Privacy Law

Law requiring Airbnb to turn over detailed data likely violates Fourth Amendment, judge says

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A federal judge in Manhattan has issued a preliminary injunction blocking a New York City ordinance that requires websites such as Airbnb and HomeAway to turn over what he termed “voluminous data” about their customers.

U.S. District Judge Paul Engelmayer ruled Thursday that the law likely violates the Fourth Amendment, report the New York Times, Courthouse News Service and the Wall Street Journal.

New York state already bans the rental of most apartments for fewer than 30 days, unless a permanent resident stays on the premises. New York City has a similar ban on short-term rentals that extends to single-family units.

The data law, enacted last year and set to take effect in February, requires short-term booking services to turn over to the city monthly reports on short-term rentals that include the addresses of the rented properties, the names and addresses of the hosts, and the URL of the ads. The reports would effectively replicate all the platforms’ user database for all New York City rentals, Engelmayer said.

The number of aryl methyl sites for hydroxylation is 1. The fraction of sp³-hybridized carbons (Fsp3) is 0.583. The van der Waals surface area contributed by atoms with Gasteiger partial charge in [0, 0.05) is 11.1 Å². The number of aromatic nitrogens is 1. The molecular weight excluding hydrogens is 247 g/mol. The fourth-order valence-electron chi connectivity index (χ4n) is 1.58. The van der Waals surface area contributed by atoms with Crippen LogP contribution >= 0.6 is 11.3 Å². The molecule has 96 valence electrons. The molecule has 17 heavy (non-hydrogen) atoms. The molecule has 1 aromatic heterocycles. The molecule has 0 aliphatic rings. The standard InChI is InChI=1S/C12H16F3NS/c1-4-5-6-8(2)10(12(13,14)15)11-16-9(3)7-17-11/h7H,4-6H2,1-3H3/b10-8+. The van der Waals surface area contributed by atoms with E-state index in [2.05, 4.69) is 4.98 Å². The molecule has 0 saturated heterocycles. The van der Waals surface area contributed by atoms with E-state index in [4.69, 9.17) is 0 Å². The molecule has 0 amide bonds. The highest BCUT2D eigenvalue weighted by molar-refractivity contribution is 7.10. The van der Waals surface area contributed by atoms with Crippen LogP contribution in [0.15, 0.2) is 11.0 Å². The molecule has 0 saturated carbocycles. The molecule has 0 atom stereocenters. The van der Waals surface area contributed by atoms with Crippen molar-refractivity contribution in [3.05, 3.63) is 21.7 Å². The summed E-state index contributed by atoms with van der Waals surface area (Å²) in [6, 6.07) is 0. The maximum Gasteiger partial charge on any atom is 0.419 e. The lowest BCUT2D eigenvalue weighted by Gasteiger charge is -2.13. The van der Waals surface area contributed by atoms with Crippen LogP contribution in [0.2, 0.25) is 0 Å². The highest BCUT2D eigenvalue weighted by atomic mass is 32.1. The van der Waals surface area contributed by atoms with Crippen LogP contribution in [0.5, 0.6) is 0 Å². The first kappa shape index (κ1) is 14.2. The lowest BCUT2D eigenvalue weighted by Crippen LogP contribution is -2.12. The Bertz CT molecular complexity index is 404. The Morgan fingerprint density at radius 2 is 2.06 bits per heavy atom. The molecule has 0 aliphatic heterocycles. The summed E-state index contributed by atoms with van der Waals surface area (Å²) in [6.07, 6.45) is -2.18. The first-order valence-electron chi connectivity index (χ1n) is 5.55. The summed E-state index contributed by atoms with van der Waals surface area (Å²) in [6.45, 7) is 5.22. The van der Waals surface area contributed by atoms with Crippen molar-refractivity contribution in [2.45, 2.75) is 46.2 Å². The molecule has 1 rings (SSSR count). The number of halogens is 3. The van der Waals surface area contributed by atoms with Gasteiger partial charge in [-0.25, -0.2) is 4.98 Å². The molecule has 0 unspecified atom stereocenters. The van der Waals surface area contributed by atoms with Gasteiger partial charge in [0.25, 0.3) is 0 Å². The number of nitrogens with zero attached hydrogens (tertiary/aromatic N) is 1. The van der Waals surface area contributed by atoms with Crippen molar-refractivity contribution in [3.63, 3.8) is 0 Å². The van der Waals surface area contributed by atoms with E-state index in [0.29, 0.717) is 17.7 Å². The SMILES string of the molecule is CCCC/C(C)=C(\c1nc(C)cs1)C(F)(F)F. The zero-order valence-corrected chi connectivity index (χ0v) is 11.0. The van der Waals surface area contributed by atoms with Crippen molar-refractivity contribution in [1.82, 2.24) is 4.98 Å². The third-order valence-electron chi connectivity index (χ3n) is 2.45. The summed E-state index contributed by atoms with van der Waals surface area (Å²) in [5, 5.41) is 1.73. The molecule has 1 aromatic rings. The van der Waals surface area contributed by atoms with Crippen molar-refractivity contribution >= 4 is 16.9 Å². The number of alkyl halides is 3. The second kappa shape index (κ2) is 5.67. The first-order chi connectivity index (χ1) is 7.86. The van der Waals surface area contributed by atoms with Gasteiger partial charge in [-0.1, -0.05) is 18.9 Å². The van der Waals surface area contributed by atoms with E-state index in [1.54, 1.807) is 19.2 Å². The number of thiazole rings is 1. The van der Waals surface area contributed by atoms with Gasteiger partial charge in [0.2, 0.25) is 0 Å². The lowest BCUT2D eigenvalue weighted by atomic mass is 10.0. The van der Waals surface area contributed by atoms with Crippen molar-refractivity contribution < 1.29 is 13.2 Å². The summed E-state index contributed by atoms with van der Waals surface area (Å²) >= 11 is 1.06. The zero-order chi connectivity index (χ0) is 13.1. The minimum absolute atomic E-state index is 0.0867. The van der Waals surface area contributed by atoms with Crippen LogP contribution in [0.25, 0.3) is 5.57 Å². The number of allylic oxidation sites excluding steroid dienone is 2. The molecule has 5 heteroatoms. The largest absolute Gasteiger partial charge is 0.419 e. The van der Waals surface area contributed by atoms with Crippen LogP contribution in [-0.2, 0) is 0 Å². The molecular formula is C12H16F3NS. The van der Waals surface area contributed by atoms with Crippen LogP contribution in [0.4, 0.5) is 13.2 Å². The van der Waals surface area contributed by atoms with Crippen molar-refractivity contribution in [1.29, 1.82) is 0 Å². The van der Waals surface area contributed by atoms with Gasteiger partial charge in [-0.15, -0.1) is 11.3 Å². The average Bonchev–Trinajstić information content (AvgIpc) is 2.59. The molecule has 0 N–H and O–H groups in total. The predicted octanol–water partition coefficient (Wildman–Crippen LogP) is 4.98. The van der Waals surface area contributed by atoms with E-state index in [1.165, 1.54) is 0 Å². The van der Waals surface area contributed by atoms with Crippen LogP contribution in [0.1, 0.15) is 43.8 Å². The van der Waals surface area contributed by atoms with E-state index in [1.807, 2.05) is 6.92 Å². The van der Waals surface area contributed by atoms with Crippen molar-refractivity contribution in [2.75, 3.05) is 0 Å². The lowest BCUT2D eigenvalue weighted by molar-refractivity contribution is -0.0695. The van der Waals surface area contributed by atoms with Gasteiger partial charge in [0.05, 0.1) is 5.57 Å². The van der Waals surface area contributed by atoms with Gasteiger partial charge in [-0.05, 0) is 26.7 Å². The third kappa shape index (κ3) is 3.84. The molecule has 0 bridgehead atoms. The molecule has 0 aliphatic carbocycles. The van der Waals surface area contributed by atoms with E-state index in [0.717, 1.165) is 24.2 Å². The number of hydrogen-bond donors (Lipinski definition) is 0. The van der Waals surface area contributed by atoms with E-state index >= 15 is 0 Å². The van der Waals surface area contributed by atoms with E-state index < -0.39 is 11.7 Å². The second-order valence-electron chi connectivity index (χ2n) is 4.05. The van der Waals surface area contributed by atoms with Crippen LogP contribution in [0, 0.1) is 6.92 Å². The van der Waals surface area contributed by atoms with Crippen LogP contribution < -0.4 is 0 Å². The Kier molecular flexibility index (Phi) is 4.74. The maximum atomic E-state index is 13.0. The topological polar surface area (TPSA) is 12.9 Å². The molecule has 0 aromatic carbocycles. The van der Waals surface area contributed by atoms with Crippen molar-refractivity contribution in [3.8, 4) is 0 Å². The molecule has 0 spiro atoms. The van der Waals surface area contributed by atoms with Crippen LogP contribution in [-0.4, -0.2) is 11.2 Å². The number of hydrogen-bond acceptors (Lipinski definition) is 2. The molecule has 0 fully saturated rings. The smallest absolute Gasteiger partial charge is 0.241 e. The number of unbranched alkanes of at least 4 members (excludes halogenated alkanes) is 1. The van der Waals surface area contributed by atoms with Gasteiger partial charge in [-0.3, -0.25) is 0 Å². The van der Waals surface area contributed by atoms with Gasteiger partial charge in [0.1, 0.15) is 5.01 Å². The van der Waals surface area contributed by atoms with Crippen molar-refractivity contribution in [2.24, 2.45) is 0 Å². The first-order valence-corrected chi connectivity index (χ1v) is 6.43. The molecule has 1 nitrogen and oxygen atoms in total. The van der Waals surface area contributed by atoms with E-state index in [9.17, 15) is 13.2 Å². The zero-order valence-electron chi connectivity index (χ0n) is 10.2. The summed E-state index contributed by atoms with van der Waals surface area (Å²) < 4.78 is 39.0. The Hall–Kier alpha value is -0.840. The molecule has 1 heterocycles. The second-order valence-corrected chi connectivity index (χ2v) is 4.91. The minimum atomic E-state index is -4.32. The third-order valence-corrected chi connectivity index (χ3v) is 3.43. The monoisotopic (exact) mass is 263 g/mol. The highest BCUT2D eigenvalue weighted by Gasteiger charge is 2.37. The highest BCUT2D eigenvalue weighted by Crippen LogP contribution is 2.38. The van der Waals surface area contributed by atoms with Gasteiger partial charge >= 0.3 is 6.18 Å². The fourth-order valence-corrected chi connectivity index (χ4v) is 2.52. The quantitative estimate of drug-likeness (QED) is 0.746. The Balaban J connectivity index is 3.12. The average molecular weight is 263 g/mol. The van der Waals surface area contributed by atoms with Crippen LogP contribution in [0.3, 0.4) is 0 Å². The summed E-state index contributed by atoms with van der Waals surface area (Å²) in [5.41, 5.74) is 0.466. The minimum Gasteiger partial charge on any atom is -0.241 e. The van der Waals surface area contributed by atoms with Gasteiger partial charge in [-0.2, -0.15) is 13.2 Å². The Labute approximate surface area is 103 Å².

“The scale of the production that the ordinance compels each booking service to make is breathtaking,” Engelmayer wrote.

“The city has not cited any decision suggesting that the governmental appropriation of private business records on such a scale, unsupported by individualized suspicion or any tailored justification, qualifies as a reasonable search and seizure,” Engelmayer said.

The combined cases are Airbnb v. City of New York and v. City of New York.

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